• otaku fairy says:

        It’s their money, not yours, and they have the right to spend it however they want- even if that means on an expensive piece of art. Pull yourself up by your bootstraps and go make some of your own. Cultivate a talent and/or get gorgeous and hope you get discovered. Something. Anything’s got to be better and more productive than griping about how this generous, successful, hard-working family chooses to spend their own cash. Parents can let their child have nice things AND teach them to develop skills and a work ethic. This just happens to be a family where the parents can afford to be more generous.
        I’m not understanding all the pearl-clutching about them taking her to the gala either. That’s not something dangerous or unwholesome for a child, she’s supervised by family, she seemed to be very well behaved there for a 6-year-old (which shows that the panic about Jay-Z and Beyoncé’s parenting may be at least a little uncalled for. Clearly that little girl has some kind of training and self-control), and it’s about art.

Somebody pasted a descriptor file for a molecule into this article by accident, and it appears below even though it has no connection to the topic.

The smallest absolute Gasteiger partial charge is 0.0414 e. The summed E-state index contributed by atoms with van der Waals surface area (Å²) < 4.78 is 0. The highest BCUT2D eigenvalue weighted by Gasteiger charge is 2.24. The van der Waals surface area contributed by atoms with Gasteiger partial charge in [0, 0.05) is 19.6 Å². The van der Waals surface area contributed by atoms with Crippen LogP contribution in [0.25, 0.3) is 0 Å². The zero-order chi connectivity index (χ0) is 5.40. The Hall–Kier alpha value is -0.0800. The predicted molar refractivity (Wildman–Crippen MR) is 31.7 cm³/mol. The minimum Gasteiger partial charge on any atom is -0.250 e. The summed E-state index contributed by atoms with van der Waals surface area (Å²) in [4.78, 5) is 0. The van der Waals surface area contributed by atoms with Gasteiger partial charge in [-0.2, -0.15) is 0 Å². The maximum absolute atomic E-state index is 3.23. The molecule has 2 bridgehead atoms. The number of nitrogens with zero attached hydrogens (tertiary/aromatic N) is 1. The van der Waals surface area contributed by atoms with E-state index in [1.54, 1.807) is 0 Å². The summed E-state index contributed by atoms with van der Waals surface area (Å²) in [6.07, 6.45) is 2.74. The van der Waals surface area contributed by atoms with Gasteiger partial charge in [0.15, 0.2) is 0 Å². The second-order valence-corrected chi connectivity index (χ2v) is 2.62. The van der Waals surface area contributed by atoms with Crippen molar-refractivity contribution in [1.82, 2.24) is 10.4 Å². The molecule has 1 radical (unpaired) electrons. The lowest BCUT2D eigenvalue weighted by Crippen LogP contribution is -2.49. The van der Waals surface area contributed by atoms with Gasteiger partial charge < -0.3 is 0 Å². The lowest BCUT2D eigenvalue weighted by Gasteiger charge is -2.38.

• SKF says:

        @WIXY don’t be ridiculous. This stuff was widely reported on ages ago. For example here: https://www.google.gr/amp/s/nypost.com/2012/01/11/beyonce-jay-zs-1-5m-in-blue-gifts/amp/

        Sure it could be a myth but considering the swag this child has been seen with in public it seems likely to be correct.

        I thought it was horrible parenting when Tom Cruise spoiled Suri (Tom is infamously a hard worker too by the way) and I think the same thing with Blue.

      • Frome says:

        @SKF

        And what exactly do you imagine they showered her with AT AN ART AUCTION? Or are you imagining that she is now allowed to play with the painting like a paint by numbers book?

      • FuefinaWG says:

        I agree SKF. I have a feeling Blue Ivy will grow up to be a raging a$$hole.

      • Leppdaved says: